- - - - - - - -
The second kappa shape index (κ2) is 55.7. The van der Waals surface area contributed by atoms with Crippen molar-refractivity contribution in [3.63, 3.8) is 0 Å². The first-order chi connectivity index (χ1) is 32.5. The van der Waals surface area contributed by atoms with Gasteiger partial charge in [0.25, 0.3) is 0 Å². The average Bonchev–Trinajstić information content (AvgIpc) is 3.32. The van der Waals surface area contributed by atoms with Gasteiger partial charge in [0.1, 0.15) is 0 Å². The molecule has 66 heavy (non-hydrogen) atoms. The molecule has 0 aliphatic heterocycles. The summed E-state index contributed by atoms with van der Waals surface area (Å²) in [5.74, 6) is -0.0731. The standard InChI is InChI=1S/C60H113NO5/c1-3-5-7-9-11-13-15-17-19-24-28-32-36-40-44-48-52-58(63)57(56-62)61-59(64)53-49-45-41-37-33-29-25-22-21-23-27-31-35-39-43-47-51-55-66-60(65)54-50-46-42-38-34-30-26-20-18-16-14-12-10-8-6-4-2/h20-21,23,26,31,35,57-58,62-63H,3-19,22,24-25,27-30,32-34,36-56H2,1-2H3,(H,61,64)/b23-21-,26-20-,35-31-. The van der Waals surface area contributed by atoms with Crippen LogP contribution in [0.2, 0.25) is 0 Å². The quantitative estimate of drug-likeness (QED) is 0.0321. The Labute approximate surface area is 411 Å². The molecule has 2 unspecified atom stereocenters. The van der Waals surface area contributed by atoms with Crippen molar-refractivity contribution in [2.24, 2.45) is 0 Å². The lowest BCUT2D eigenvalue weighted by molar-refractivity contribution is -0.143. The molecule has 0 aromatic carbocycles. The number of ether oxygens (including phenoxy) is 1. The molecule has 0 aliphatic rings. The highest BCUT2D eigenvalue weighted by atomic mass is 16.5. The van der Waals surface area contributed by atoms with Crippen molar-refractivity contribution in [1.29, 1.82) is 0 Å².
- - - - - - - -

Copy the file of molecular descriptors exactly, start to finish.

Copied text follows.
The second kappa shape index (κ2) is 55.7. The van der Waals surface area contributed by atoms with Crippen molar-refractivity contribution in [3.63, 3.8) is 0 Å². The first-order chi connectivity index (χ1) is 32.5. The van der Waals surface area contributed by atoms with Gasteiger partial charge in [0.25, 0.3) is 0 Å². The average Bonchev–Trinajstić information content (AvgIpc) is 3.32. The van der Waals surface area contributed by atoms with Gasteiger partial charge in [0.1, 0.15) is 0 Å². The molecule has 66 heavy (non-hydrogen) atoms. The molecule has 0 aliphatic heterocycles. The summed E-state index contributed by atoms with van der Waals surface area (Å²) in [5.74, 6) is -0.0731. The standard InChI is InChI=1S/C60H113NO5/c1-3-5-7-9-11-13-15-17-19-24-28-32-36-40-44-48-52-58(63)57(56-62)61-59(64)53-49-45-41-37-33-29-25-22-21-23-27-31-35-39-43-47-51-55-66-60(65)54-50-46-42-38-34-30-26-20-18-16-14-12-10-8-6-4-2/h20-21,23,26,31,35,57-58,62-63H,3-19,22,24-25,27-30,32-34,36-56H2,1-2H3,(H,61,64)/b23-21-,26-20-,35-31-. The van der Waals surface area contributed by atoms with Crippen LogP contribution in [0.2, 0.25) is 0 Å². The quantitative estimate of drug-likeness (QED) is 0.0321. The Labute approximate surface area is 411 Å². The molecule has 2 unspecified atom stereocenters. The van der Waals surface area contributed by atoms with Crippen molar-refractivity contribution in [2.24, 2.45) is 0 Å². The lowest BCUT2D eigenvalue weighted by molar-refractivity contribution is -0.143. The molecule has 0 aromatic carbocycles. The number of ether oxygens (including phenoxy) is 1. The molecule has 0 aliphatic rings. The highest BCUT2D eigenvalue weighted by atomic mass is 16.5. The van der Waals surface area contributed by atoms with Crippen molar-refractivity contribution in [1.29, 1.82) is 0 Å².